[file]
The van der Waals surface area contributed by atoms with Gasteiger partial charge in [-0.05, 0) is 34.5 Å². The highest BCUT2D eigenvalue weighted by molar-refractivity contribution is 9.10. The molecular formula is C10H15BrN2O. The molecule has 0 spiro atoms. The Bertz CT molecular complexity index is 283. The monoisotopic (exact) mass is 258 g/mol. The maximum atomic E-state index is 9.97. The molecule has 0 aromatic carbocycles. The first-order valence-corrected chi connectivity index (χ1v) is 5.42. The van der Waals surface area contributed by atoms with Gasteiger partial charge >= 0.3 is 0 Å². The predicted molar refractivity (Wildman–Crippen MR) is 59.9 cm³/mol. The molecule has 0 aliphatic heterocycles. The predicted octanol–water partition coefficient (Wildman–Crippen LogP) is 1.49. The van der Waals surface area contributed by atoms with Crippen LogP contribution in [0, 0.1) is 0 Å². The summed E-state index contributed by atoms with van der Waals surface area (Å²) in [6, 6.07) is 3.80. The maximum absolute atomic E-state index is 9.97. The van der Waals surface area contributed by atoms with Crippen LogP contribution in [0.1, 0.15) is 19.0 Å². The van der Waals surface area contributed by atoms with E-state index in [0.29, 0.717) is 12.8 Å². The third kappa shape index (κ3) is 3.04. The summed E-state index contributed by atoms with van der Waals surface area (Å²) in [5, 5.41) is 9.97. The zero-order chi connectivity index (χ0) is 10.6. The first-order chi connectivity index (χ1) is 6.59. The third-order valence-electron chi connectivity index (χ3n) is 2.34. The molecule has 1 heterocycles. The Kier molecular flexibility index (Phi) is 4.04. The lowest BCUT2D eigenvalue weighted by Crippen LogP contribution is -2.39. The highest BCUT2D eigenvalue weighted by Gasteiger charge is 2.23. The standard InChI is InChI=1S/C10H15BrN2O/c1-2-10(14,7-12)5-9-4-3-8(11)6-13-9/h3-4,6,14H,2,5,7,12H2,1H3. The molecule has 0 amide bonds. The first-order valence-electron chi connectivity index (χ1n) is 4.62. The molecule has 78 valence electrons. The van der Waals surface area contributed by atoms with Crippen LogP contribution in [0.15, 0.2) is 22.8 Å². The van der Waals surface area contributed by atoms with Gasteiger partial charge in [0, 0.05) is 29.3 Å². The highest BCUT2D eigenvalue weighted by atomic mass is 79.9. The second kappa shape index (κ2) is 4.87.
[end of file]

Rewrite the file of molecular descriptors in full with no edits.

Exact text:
The van der Waals surface area contributed by atoms with Gasteiger partial charge in [-0.05, 0) is 34.5 Å². The highest BCUT2D eigenvalue weighted by molar-refractivity contribution is 9.10. The molecular formula is C10H15BrN2O. The molecule has 0 spiro atoms. The Bertz CT molecular complexity index is 283. The monoisotopic (exact) mass is 258 g/mol. The maximum atomic E-state index is 9.97. The molecule has 0 aromatic carbocycles. The first-order valence-corrected chi connectivity index (χ1v) is 5.42. The van der Waals surface area contributed by atoms with Gasteiger partial charge >= 0.3 is 0 Å². The predicted molar refractivity (Wildman–Crippen MR) is 59.9 cm³/mol. The molecule has 0 aliphatic heterocycles. The predicted octanol–water partition coefficient (Wildman–Crippen LogP) is 1.49. The van der Waals surface area contributed by atoms with Crippen LogP contribution in [0, 0.1) is 0 Å². The summed E-state index contributed by atoms with van der Waals surface area (Å²) in [6, 6.07) is 3.80. The maximum absolute atomic E-state index is 9.97. The van der Waals surface area contributed by atoms with Crippen LogP contribution in [0.1, 0.15) is 19.0 Å². The van der Waals surface area contributed by atoms with E-state index in [0.29, 0.717) is 12.8 Å². The third kappa shape index (κ3) is 3.04. The summed E-state index contributed by atoms with van der Waals surface area (Å²) in [5, 5.41) is 9.97. The zero-order chi connectivity index (χ0) is 10.6. The first-order chi connectivity index (χ1) is 6.59. The third-order valence-electron chi connectivity index (χ3n) is 2.34. The molecule has 1 heterocycles. The Kier molecular flexibility index (Phi) is 4.04. The lowest BCUT2D eigenvalue weighted by Crippen LogP contribution is -2.39. The highest BCUT2D eigenvalue weighted by Gasteiger charge is 2.23. The standard InChI is InChI=1S/C10H15BrN2O/c1-2-10(14,7-12)5-9-4-3-8(11)6-13-9/h3-4,6,14H,2,5,7,12H2,1H3. The molecule has 0 amide bonds. The first-order valence-electron chi connectivity index (χ1n) is 4.62. The molecule has 78 valence electrons. The van der Waals surface area contributed by atoms with Crippen LogP contribution in [0.15, 0.2) is 22.8 Å². The van der Waals surface area contributed by atoms with Gasteiger partial charge in [0, 0.05) is 29.3 Å². The highest BCUT2D eigenvalue weighted by atomic mass is 79.9. The second kappa shape index (κ2) is 4.87.